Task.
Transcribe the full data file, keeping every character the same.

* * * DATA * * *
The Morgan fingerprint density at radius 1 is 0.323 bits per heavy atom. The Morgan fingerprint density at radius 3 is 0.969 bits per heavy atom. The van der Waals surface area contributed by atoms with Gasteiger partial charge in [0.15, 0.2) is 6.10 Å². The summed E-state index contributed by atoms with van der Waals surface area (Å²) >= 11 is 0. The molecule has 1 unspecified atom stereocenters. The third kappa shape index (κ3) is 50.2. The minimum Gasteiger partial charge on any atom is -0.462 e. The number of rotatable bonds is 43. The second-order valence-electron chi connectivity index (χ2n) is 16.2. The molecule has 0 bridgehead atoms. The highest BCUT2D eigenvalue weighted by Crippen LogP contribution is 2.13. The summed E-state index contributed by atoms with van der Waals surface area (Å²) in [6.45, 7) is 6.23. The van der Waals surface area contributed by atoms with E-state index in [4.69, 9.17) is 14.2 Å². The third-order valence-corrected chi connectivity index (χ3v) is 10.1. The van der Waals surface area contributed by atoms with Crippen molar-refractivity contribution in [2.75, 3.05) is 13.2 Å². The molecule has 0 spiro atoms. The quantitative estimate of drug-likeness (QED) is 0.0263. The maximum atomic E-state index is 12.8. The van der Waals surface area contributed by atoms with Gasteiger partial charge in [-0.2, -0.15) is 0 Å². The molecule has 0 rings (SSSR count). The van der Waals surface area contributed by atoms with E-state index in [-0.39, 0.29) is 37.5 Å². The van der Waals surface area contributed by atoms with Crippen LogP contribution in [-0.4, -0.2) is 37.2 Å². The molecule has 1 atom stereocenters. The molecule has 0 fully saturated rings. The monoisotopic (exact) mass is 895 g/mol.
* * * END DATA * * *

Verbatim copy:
The Morgan fingerprint density at radius 1 is 0.323 bits per heavy atom. The Morgan fingerprint density at radius 3 is 0.969 bits per heavy atom. The van der Waals surface area contributed by atoms with Gasteiger partial charge in [0.15, 0.2) is 6.10 Å². The summed E-state index contributed by atoms with van der Waals surface area (Å²) >= 11 is 0. The molecule has 1 unspecified atom stereocenters. The third kappa shape index (κ3) is 50.2. The minimum Gasteiger partial charge on any atom is -0.462 e. The number of rotatable bonds is 43. The second-order valence-electron chi connectivity index (χ2n) is 16.2. The molecule has 0 bridgehead atoms. The highest BCUT2D eigenvalue weighted by Crippen LogP contribution is 2.13. The summed E-state index contributed by atoms with van der Waals surface area (Å²) in [6.45, 7) is 6.23. The van der Waals surface area contributed by atoms with E-state index in [4.69, 9.17) is 14.2 Å². The third-order valence-corrected chi connectivity index (χ3v) is 10.1. The van der Waals surface area contributed by atoms with Crippen molar-refractivity contribution in [2.75, 3.05) is 13.2 Å². The molecule has 0 spiro atoms. The quantitative estimate of drug-likeness (QED) is 0.0263. The maximum atomic E-state index is 12.8. The van der Waals surface area contributed by atoms with Gasteiger partial charge in [-0.2, -0.15) is 0 Å². The molecule has 0 rings (SSSR count). The van der Waals surface area contributed by atoms with E-state index in [-0.39, 0.29) is 37.5 Å². The van der Waals surface area contributed by atoms with Crippen LogP contribution in [-0.4, -0.2) is 37.2 Å². The molecule has 1 atom stereocenters. The molecule has 0 fully saturated rings. The monoisotopic (exact) mass is 895 g/mol.